Sally’s Hiss

Emergent Literacy Design

Haley Jacobs

Rationale: This lesson will help children identify /s/, the phoneme represented by S. Students will learn to recognize /s/ in spoken words by learning a meaningful representation (a cat hissing) and the letter symbol S, practice finding /s/ in words, and apply phoneme awareness with /s/ in phonetic cue reading by distinguishing rhyming words from beginning letters.

Materials: Primary paper and pencil; chart with “Sally sits silently studying sunny sunflowers”; drawing paper and crayons; word cards with SIDE, SEAL, SAD, SOFT, SING, and SICK; assessment worksheet identifying pictures with /s/ (URL below).

Procedures: 1. Say: Our written language is a secret code. The tricky part is learning what letters stand for-the mouth moves we make as we say words. Today we’re going to work on spotting the mouth move /s/. We spell /s/ with the letter S. S looks like a snake and sounds like when a cat is mad it may hiss.

2.  Let’s pretend we are a cat hissing, /s/, /s/, /s/. [Pantomime slithering hand like a snake] Notice where your lips are? When we say /s/ our teeth are closed but our lips are parted like we are smiling. We blow air through our teeth to make the /s/ sound.

3. Let me show you how to find /s/ in the word slide. I'm going to stretch slide out in super slow motion and listen for the cat hissing. Sss-ll-ii-de. Slower: Sss-lll-iii-de There it was! I felt my teeth together and air coming out between my lips. I can hear myself say /s/ in slide.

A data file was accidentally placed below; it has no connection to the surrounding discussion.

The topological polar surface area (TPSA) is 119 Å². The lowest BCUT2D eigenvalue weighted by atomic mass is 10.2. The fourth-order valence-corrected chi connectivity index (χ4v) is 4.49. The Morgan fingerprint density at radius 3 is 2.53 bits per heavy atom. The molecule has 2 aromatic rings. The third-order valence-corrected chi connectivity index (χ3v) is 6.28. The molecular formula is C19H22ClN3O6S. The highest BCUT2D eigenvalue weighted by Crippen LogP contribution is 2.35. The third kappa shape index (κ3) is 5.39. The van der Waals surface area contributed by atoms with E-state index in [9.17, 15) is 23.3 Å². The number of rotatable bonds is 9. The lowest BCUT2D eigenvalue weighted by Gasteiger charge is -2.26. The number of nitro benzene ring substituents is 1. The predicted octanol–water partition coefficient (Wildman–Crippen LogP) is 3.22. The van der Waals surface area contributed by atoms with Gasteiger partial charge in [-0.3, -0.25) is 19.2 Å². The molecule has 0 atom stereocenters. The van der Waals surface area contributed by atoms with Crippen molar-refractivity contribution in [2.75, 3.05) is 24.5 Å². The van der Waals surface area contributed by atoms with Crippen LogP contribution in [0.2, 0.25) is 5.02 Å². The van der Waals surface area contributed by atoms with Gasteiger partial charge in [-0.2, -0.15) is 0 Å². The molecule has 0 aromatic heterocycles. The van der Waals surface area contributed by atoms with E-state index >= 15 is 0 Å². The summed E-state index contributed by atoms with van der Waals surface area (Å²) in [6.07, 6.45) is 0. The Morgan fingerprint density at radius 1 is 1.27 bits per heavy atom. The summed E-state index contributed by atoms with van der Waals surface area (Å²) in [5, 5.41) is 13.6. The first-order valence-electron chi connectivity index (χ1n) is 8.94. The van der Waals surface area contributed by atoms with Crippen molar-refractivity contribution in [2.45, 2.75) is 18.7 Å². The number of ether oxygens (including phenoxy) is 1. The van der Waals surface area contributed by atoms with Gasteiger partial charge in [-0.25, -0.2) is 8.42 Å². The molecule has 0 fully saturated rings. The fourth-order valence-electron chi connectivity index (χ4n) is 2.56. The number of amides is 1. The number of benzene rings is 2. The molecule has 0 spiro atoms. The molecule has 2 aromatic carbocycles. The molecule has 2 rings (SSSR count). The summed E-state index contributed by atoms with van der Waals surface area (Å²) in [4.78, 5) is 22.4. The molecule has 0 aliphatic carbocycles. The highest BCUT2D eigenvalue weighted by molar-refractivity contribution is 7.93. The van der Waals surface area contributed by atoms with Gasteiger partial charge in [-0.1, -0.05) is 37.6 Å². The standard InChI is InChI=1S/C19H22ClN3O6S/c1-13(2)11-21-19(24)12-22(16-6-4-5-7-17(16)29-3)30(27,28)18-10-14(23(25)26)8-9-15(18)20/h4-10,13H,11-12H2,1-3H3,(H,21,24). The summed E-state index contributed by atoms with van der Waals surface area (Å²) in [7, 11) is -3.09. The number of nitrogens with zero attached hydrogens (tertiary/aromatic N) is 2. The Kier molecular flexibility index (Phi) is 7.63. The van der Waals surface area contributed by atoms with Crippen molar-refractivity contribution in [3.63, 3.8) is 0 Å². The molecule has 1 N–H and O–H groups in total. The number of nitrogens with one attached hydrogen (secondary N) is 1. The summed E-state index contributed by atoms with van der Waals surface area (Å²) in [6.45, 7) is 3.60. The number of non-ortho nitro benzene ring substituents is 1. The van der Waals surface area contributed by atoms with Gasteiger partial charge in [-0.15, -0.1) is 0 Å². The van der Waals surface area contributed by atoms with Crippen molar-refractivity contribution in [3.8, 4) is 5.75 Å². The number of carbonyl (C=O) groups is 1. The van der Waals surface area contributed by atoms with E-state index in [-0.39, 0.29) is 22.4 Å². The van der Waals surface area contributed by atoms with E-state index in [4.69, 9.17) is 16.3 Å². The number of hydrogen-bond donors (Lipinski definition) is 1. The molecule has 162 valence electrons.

4.  Let’s say a tongue twister [on chart]. “Sally sits silently studying sunny sunflowers.” Everybody say it three times and slither your hand like a snake each time you hear /s/. Now say it again, and this time, stretch the /s/ at the beginning of the words. “Sssally sssits sssilently ssstudying sssunny sssunflowers.” Try it again, and this time, break it off the word: “/s/ ally /s/ its /s/ ilently /s/ tudying /s/ unny /s/ unflowers.”

5. [Have students take out primary paper and pencil]. We use letter S to spell /s/. Capital S looks like a snake. Let’s write the lowercase letter s. Start at the fence, draw a small c then curve it back around all the way down to the sidewalk. After I put a smile on it, I want you to make 5 more just like it.

6. Call on students to answer and tell how they knew: Do you hear /s/ in sock or laces? Summer or winter? Sun or rain? Let’s see if you can spot the mouth move /s/ in some words. Slither your hand when you hear /s/: The, silver, slide, was, slippery, when, wet.

7. Say: “We use S to write the snake sound. Is this Side or ride? Sad or mad? Sing or ring?”

8. For assessment, distribute the worksheet. Students are to practice writing the letter S and then color in the objects that start with the letter S.  [Assessment worksheet:]


Murray, Geri. M. . . m Good!” I say with M.




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